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Br J Clin Pharmacol. 2014 Jul;78(1):170-83. doi: 10.1111/bcp.12314.

Prevalence, nature and potential preventability of adverse drug events - a population-based medical record study of 4970 adults.

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  • 1Nordic School of Public Health NHV, Box 12133, 40242, Gothenburg, Sweden; Section of Social Medicine, Department of Public Health and Community Medicine, University of Gothenburg, Box 435, 40530, Gothenburg, Sweden.



To estimate the 3 month prevalence of adverse drug events (ADEs), categories of ADEs and preventable ADEs, and the preventability of ADEs among adults in Sweden. Further, to identify drug classes and organ systems associated with ADEs and estimate their seriousness.


A random sample of 5025 adults in a Swedish county council in 2008 was drawn from the Total Population Register. All their medical records in 29 inpatient care departments in three hospitals, 110 specialized outpatient clinics and 51 primary care units were reviewed retrospectively in a stepwise manner, and complemented with register data on dispensed drugs. ADEs, including adverse drug reactions (ADRs), sub-therapeutic effects of drug therapy (STEs), drug dependence and abuse, drug intoxications from overdose, and morbidities due to drug-related untreated indication, were detected during a 3 month study period, and assessed for preventability.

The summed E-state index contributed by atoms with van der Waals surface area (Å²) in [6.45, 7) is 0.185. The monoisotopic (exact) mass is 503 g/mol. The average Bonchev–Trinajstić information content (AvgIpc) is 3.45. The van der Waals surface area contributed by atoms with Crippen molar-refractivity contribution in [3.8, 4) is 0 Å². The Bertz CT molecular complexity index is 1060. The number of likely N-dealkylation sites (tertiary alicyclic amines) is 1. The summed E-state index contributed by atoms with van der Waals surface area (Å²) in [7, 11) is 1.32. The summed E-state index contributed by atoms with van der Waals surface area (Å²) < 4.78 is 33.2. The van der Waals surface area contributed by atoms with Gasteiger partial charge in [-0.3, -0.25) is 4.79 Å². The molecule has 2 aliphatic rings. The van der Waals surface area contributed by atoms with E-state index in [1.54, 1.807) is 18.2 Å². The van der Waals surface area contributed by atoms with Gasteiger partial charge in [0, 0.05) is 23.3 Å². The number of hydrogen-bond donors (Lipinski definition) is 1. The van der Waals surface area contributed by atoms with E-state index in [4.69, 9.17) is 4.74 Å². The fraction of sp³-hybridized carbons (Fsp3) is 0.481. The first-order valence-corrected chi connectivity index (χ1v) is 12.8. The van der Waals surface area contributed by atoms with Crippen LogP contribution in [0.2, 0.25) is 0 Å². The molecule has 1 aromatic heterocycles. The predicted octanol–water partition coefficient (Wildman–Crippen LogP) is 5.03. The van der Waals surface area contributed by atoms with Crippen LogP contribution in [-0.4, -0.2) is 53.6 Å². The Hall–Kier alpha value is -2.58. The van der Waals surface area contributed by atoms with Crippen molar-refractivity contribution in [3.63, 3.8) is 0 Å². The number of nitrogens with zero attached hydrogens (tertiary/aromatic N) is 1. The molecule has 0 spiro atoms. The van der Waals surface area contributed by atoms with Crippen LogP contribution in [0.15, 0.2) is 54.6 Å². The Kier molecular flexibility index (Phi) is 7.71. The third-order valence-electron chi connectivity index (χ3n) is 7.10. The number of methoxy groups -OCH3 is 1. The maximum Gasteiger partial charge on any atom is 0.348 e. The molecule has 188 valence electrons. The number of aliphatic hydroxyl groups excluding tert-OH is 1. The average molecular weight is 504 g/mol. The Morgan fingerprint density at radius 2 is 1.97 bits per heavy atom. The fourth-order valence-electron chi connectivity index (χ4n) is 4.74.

Among 4970 included individuals, the prevalence of ADEs was 12.0% (95% confidence interval (CI) 11.1, 12.9%), and preventable ADEs 5.6% (95% CI 5.0, 6.2%). ADRs (6.9%; 95% CI 6.2, 7.6%) and STEs (6.4%; 95% CI 5.8, 7.1%) were more prevalent than the other ADEs. Of the ADEs, 38.8% (95% CI 35.8-41.9%) was preventable, varying by ADE category and seriousness. ADEs were frequently associated with nervous system and cardiovascular drugs, but the associated drugs and affected organs varied by ADE category.


The considerable burden of ADEs and preventable ADEs from commonly used drugs across care settings warrants large-scale efforts to redesign safer, higher quality healthcare systems. The heterogeneous nature of the ADE categories should be considered in research and clinical practice for preventing, detecting and mitigating ADEs.

© 2013 The Authors. British Journal of Clinical Pharmacology published by John Wiley & Sons Ltd on behalf of The British Pharmacological Society.


adverse drug event; medical records; medication error; pharmacoepidemiology; prevalence

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